Closed almost two years, there are signs of life for the Fianna Hills Country Club and golf course in Fort Smith. A group of local investors has made an offer to buy the club and grounds, with a closing date set for Sept. 15.
Aaron St. Amant, a Realtor with O’Neal Real Estate in Fort Smith and agent for the buyers, confirmed with Talk Business & Politics that a deal is in the works to reopen the club that was closed by owner David Millé on Dec. 31, 2018.
The following note was posted on the Fianna Hills Property Owners Facebook page: “We are happy to announce that an offer was made to the present owner of the Fianna Hills Country Club and associated golf course property. The official offer was accepted by the Seller late last week and efforts are currently underway to finalize numerous details pertaining to the fulfillment of this agreement. Meanwhile, meetings are being held to identify potential investors and possible candidates for occupying the restaurant space. We are looking forward to restoring the Fianna Hills Country Club and course to its original intended use while preserving property values and providing a safe and friendly place for families and Fianna residents to enjoy for many years to come.”
St. Amant said the property owners board is attempting to organize more investors to help acquire the property and pay for its renovation. He said there are “ongoing discussions” with national golf club management companies and restaurant owners, and the intent is to restore the property to as an operational golf course and country club. A meeting with property owners and potential investors is set for 7 to 8 p.m., July 23, at the Forefront Church, 10300 Jenny Lind Road.
St. Amant also said economic and other challenges resulting from the ongoing COVID-19 pandemic will factor into the strategy as to when the club and course might reopen and how amenities might change.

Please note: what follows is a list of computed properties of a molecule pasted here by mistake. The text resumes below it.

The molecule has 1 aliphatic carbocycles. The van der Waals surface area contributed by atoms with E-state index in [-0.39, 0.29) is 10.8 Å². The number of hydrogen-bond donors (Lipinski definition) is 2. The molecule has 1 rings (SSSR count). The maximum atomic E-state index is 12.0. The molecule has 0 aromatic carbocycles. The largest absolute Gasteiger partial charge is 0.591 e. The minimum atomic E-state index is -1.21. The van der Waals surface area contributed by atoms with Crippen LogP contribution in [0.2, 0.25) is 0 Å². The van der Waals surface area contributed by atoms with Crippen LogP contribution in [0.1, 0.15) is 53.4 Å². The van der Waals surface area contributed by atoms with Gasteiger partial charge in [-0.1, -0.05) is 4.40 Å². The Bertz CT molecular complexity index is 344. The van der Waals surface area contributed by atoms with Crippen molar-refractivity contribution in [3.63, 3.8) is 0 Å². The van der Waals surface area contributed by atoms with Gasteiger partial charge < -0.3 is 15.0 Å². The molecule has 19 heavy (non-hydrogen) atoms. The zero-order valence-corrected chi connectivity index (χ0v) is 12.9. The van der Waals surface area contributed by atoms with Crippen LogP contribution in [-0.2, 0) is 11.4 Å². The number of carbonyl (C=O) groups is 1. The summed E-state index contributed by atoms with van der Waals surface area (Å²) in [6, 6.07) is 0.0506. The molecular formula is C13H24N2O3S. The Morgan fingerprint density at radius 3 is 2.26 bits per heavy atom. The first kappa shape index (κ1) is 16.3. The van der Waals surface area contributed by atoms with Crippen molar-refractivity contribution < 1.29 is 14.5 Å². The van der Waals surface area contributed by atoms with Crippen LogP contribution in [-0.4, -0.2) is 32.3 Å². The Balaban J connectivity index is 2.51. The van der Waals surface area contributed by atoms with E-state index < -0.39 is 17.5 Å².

Lance Beaty, president and CEO of Beaty Capital Group, which owns and manages TempleLive in downtown Fort Smith and the former Masonic Temple in downtown Cleveland, said “there are good bones” with the club and course, but it will take a significant investment to reopen and restore. Beaty proposed in 2014 a $20 million development of the club and course but dropped the plan when the economics became tough and “when it was clear” not all residents at the time approved the deal, Beaty said.
Beaty said a future new owner or owners will have to make a big investment because there is an “enormous amount of deferred maintenance and assets that are simply beyond their economic life,” and a successful, long-term renovation can’t be bootstrapped. He said he is willing to share his research from his 2014 plan to buy the property. He also said it’s in the best interests of adjacent property owners to financially support the property’s renovation and reuse as much as possible.
“I’ve got an extensive file on a cap-ex (capital expenditure) plan to make that work, and if I can help, I’ll be glad to. Also, I’d like to add, that it would behoove every property owner up there to get behind it,” he said.